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Proximal Migration of a 3 French Pancreatic Stent in a Patient with Pancreas Divisum: Suggested Technique for Successful Retrieval

Author(s): Horwhat JD | Jowell P | Branch S | Fleishman L | Gress FG

Journal: JOP Journal of the Pancreas
Volume: 6;
Issue: 2;
Start page: 178;
Date: 2005;
Original page

Keywords: Acute Disease | Adult | Balloon Dilatation /methods | Cholangiopancreatography | Endoscopic Retrograde | Endoscopy | Digestive System | Follow-Up Studies | Foreign-Body Migration /radiography/surgery | Humans | Male | Pancreas /abnormalities/radiography/surgery | Pancreatic Ducts /radiography/surgery | Pancreatitis /diagnosis/surgery | Postoperative Complications | Risk Factors | Sphincterotomy | Endoscopic /instrumentation | Stents

CONTEXT: Pancreatic stents may be placed during therapeutic ERCP for a variety of indications. One such indication is to prophylax against the development of pancreatitis following sphincterotomy of the minor papilla in patients with recurrent acute pancreatitis and pancreas divisum. Increasingly, endoscopists that perform pancreatic ERCP are placing small caliber (3 Fr), unflanged, single pigtail stents into the long axis of the pancreatic duct with the expectation that these stents will only stay in place for a few days and the majority will pass spontaneously on their own without the need for follow-up endoscopic retrieval. As such, these stents are generally regarded as safer and associated with a lower rare of complication than larger (5 and 7 Fr), double flanged pancreatic stents. CASE REPORT: We present the case of a 3 Fr stent that migrated proximally into the dorsal duct in a patient with recurrent pancreatitis and pancreas divisum. Due to the small size of the patient's dorsal duct, it was difficult to pass appliances alongside the stent to facilitate retrieval and a variety of appliances were used before success was achieved. DISCUSSION: The medical literature contains series of proximally migrated larger caliber flanged, pancreatic stents but proximal migration of small caliber, unflanged, pigtail stents has not yet been reported. As the use of these small stents increases, we feel that it is important to highlight the potential for this complication and discuss how we successfully treated our patient.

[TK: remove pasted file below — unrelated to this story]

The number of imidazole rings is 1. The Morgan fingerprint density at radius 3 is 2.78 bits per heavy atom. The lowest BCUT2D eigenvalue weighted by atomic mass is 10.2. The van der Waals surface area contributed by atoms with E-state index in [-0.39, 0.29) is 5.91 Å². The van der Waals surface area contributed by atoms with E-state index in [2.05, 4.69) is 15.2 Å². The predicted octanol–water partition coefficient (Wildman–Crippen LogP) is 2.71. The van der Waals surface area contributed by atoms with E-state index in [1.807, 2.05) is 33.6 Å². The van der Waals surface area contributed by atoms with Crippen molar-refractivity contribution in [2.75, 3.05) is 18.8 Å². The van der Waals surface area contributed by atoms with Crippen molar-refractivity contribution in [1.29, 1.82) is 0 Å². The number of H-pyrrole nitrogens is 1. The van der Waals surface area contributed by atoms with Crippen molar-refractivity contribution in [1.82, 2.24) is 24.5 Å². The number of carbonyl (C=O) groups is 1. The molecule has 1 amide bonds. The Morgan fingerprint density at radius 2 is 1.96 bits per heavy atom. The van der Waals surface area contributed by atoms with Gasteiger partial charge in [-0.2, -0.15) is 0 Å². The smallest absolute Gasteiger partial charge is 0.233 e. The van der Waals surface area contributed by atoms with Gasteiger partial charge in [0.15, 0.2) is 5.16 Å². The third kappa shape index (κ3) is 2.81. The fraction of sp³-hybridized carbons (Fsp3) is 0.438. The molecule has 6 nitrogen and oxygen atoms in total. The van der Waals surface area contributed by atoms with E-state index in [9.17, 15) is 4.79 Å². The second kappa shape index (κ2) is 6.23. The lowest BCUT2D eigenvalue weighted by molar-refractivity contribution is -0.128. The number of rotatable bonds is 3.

Tango Jona
Tangokurs Rapperswil-Jona

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